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Call me old fashion but I like to limit my zooms within one specific range: wide angle (like 20-35) / medium (like 35-70) / tele (like 70-200 or 200-400 or even 100-400). No way would I even consider buying a lens that covers everything from wide angle to tele  :wacko: Besides, isn't fiddling with lenses fun?  :D

 

Cheers,

Philippe

 

We are singing from the same hymn sheet Philippe.

 

I have the Nikon 14-24, Tamron 24-70, Tamron 70-200, Nikon's new 200-500. By the way, for the price, the 200-500 is tack sharp at all focal lengths. I used it at a radio control model air display recently. Photos on Alamy. :)

 

All used on D750 full frame body. That is the only body I have at the moment. Apart from the one I walk about in. :D

 

OK you may be asking as I am a Nikon shooter why am I using Tamron lenses. Well at the time I got them they gave better IQ (sharpness) than Nikons equivalent.

 

Allan

 

 

I am even worse than that and prefer fixed focal length with wide apertures,

Main lenses are 35, 50, 85mm all f1.4's (&Sigma's), because I am a fan of shallow DOF. 

On the wide and long end I do use zooms, 11-24 and 120-300 respectively.

 

When I go out shooting I take two additional lenses at most and do use my feet as zoom. 

More and more I find myself to select one lens for the day and "work with it".

 

Personally would only consider a superzoom only if it came in f2.8 and be tack sharp - but such a lens may easily render un-affordable if it existed at all. 

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OK you may be asking as I am a Nikon shooter why am I using Tamron lenses. Well at the time I got them they gave better IQ (sharpness) than Nikons equivalent.

 

Allan

 

 

It's not that they are necessarily better than the equivalent Nikkors but that they are an awful lot cheaper and the pro Tamron lenses are at least just as good in terms of image quality. The Tamron 24-70 2.8 is between a third and half the price of the equivalent Nikkor (the new one with vibration control) and it is a really excellent lens.

 

 

 

At the time I was checking these lenses out on DX Labs.

They had tested both Tamron and Nikon lenses on the D750 body and in both cases they rated the IQ of the Tamrons higher than the Nikons.

That is why I went for them.

The Tamrons being cheaper was a bonus.

 

The new Nikkor's were not out then.

 

Allan

 

The differences in sharpness between the Tamrons and the Nikkors exist but are practically negligible according to the DxO tests so the Tamrons are undoubtedly the sensible option all else being equal (not necessarily the case of course).

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Call me old fashion but I like to limit my zooms within one specific range: wide angle (like 20-35) / medium (like 35-70) / tele (like 70-200 or 200-400 or even 100-400). No way would I even consider buying a lens that covers everything from wide angle to tele  :wacko: Besides, isn't fiddling with lenses fun?  :D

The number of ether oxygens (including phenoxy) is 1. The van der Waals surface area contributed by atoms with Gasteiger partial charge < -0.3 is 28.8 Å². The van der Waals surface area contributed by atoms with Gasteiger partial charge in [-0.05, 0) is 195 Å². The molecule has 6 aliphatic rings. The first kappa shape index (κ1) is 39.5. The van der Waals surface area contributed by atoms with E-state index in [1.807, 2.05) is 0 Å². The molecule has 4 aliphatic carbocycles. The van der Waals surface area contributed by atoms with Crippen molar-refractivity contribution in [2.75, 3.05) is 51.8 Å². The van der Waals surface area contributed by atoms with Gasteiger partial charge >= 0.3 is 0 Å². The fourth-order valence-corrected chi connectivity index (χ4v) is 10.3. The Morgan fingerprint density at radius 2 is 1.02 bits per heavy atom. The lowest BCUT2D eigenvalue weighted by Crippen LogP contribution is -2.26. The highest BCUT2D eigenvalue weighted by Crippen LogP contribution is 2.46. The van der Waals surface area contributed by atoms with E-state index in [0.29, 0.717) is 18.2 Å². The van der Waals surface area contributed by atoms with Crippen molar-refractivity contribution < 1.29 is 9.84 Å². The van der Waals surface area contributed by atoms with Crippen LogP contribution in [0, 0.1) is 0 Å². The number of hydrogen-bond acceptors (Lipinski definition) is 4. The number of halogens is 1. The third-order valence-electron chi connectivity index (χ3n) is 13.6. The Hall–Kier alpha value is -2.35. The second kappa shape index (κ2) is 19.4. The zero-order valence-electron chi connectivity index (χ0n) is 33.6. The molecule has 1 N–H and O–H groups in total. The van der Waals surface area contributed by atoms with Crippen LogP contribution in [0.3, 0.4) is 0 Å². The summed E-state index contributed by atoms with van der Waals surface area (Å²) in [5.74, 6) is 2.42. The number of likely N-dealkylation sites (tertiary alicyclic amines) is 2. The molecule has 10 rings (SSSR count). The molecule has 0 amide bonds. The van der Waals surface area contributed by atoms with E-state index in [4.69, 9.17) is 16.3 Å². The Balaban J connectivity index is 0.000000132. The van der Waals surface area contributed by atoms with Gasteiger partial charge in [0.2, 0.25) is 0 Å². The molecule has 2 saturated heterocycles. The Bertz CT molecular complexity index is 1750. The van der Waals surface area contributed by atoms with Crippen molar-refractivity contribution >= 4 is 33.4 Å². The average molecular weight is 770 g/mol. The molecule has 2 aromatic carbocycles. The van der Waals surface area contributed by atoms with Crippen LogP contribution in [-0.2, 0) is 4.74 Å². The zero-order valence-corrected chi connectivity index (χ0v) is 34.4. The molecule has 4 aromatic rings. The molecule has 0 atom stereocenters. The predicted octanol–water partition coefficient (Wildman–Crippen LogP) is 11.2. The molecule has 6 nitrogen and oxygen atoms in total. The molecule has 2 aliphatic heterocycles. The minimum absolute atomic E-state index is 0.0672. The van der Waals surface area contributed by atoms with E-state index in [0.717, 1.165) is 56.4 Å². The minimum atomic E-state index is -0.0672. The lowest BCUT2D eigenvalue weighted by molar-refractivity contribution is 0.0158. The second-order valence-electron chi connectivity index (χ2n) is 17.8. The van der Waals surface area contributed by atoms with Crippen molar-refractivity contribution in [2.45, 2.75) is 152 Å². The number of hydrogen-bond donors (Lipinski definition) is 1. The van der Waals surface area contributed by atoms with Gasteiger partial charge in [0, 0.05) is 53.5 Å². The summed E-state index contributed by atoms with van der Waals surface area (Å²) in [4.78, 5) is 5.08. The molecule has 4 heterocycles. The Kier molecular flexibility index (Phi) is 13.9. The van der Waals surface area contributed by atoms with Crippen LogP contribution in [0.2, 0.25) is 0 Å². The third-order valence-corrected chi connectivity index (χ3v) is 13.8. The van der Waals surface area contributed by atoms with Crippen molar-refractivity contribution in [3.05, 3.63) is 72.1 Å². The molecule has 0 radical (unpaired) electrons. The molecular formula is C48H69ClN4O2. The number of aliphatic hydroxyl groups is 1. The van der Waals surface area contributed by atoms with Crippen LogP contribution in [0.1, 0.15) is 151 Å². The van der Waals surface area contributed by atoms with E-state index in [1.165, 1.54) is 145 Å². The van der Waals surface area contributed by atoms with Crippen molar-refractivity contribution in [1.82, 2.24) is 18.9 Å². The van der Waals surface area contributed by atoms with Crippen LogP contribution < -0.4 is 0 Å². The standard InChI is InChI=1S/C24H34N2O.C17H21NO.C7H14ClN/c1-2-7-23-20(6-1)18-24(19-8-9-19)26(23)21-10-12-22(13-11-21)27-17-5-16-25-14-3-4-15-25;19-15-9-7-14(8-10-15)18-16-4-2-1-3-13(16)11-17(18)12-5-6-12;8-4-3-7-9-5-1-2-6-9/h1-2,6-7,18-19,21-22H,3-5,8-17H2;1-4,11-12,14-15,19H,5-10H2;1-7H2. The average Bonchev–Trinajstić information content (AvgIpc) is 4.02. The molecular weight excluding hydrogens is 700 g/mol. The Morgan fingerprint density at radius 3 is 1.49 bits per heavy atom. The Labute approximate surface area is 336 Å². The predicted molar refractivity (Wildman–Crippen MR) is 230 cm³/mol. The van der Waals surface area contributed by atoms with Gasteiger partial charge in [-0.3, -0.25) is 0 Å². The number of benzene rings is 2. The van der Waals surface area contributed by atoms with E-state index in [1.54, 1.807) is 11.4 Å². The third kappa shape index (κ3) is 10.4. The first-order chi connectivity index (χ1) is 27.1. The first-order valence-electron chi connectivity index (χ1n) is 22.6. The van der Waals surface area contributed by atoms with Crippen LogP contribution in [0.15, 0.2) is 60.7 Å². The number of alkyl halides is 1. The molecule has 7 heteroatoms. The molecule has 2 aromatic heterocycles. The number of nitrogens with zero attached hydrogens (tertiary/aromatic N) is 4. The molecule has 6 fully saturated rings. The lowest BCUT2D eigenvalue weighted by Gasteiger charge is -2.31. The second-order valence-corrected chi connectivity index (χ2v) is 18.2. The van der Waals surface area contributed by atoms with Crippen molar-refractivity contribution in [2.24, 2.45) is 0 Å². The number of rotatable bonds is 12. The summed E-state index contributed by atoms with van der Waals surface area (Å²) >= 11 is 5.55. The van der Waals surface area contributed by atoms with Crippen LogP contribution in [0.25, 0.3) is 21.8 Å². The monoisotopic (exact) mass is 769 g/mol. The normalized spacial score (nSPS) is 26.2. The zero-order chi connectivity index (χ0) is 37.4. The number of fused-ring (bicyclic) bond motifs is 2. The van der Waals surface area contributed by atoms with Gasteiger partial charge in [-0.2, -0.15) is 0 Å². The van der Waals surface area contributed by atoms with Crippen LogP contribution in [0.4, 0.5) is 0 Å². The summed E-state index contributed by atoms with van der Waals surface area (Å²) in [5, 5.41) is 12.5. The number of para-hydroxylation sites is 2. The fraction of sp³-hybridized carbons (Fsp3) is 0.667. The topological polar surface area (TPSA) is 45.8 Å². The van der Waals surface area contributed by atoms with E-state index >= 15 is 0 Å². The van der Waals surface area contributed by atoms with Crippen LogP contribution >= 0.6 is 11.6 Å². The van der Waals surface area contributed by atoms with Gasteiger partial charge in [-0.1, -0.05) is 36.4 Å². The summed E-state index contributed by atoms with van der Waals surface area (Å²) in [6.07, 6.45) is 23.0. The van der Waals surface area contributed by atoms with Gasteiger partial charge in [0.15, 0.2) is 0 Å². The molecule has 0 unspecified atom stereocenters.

Cheers,

Philippe

 

We are singing from the same hymn sheet Philippe.

 

I have the Nikon 14-24, Tamron 24-70, Tamron 70-200, Nikon's new 200-500. By the way, for the price, the 200-500 is tack sharp at all focal lengths. I used it at a radio control model air display recently. Photos on Alamy. :)

 

All used on D750 full frame body. That is the only body I have at the moment. Apart from the one I walk about in. :D

 

OK you may be asking as I am a Nikon shooter why am I using Tamron lenses. Well at the time I got them they gave better IQ (sharpness) than Nikons equivalent.

 

Allan

 

 

I am even worse than that and prefer fixed focal length with wide apertures,

Main lenses are 35, 50, 85mm all f1.4's (&Sigma's), because I am a fan of shallow DOF. 

On the wide and long end I do use zooms, 11-24 and 120-300 respectively.

 

When I go out shooting I take two additional lenses at most and do use my feet as zoom. 

More and more I find myself to select one lens for the day and "work with it".

 

Personally would only consider a superzoom only if it came in f2.8 and be tack sharp - but such a lens may easily render un-affordable if it existed at all. 

 

 

GIven that you are using a 50MP Canon, sticking to top quality primes is very sensible or more likely essential.

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Hi John,

you can be sure the optics have improved, however from my experiences super zooms and long lenses on crop sensor body's don't give sharp images especially if you are trying to get fine detail with bird photography, i found this out when using the Canon 600 f/4 and Sigma 150-600 sport, both lenses are almost tack sharp on full frame cameras.

 

Downsizing might be the answer for super zooms on crop sensors, i have never tried doing so.

 

Paul.

 

 

This concurs with my limited experience. It is not a problem with QC, but a general problem of not getting the fine details of things very well, particularly as you get closer to 200 mm. 

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AlessandraRC

 

 

This concurs with my limited experience. It is not a problem with QC, but a general problem of not getting the fine details of things very well, particularly as you get closer to 200 mm. 

Not sure what gear you have,  if you can attach your lens to a full frame camera then do a test comparing crop to full frame you may see a difference, advantage should go to full frame for detail.

 

Paul.

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I'm getting fine detail of a bird at 400mm on my crop camera X-T1. It happens. And that's a 16mp camera, not a 36-50mm.

See G1PP40 and G1PP47.

Edited by Betty LaRue